Even though both algorithms (A and B) used deep learning, a similar sized network, structure and training parameters, the approach I proposed and demonstrated saw a 6x improvement in precision for the top recommended item. I cannot share the details behind the formulation since Amazon didn’t allow external publication of that work, but if you have access check out the video of talk I gave at the Amazon Machine Learning Conference in 2015 😉
Simply throwing the data (and compute) at deep learning is not a good idea. You have to model and solve the problem in a manner appropriate for that specific problem.
Promise of Deep Learning
Deep Learning’s biggest promise is actually in learning latent feature or representation learning, which makes the subsequent task of prediction easier. Getting the right features can make the learning and prediction part of the problem trivial. By far scientists spend most of their time in manual engineering of the right features using domain knowledge, experience and intuition, supported by standard feature selection and projection algorithms.
In deep learning techniques, neural networks jointly optimize the feature engineering, feature selection and modeling steps – all at the same time. This opens up the opportunity for us to skip manual feature engineering, and let the machine discover the relative importance and non-linear interaction between the signals as they propagate through the network layers. In some setups, such as autoencoders, the network can learn the important layers of features without any labels at all – i.e. in an unsupervised way. This means we can start applying machine learning to domains where we have large volumes of unlabelled data or where acquiring labels is difficult/expensive.
There is also a lot of interest in transfer learning, where features are first learnt in a domain with large amount of labeled data or in unsupervised way. Once learnt the feature are then fine-tuned for another related domain using much smaller datasets. But the practical reality for the moment is the same – deep learning requires lot of data and computation.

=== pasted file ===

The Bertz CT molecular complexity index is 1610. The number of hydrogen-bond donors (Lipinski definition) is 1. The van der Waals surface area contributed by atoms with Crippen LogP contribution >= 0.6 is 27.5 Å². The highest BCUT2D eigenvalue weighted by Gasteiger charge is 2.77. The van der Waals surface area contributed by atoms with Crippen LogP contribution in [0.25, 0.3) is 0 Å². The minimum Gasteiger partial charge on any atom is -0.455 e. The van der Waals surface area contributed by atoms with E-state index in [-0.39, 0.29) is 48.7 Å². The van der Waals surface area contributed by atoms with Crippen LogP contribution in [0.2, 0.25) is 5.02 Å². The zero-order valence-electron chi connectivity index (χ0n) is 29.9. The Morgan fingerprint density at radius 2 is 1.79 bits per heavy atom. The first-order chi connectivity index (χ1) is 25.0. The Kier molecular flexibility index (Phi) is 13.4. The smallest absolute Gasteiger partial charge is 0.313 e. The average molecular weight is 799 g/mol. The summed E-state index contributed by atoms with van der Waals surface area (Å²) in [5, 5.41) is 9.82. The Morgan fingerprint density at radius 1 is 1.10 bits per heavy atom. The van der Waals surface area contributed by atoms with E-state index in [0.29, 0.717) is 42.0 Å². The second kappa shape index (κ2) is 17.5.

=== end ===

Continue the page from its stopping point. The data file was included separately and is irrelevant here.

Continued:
No Free Lunch!
When I was doing my PhD at UNSW, I often chatted with Achim Hoffmann who wrote this interesting perspective on the limitation of machine learning [ post-script file ] published in the European Conference on Artificial Intelligence back in 1990. The key element for me was this.
The results indicate a rather general point. Namely, that for any amount of information which should get acquired, people have to do the complete work. One may choose between writing complex programs and providing a program with a huge amount of input data. In any case, the work cannot be reduced essentially. The machine can only do what it is told to do. And it cannot be told to generate information by itself. … The results do not mean, that machine learning is completely purposeless. But they clearly show that one cannot expect any magic from machine learning.
Even though 25 years have passed since this paper was written, the underlying idea is very relevant to setting our expectations of machine learning and deep learning. We can throw data and compute at deep learning, but it cannot magically get us the answer. We still need human experts and scientists to figure out how to apply deep learning appropriately, not to mention push the research boundaries of what is capable with deep learning. I think deep learning is a very promising field for exploration and worth taking the risks in investing experimentation resources towards. We just need to be prepared to learn.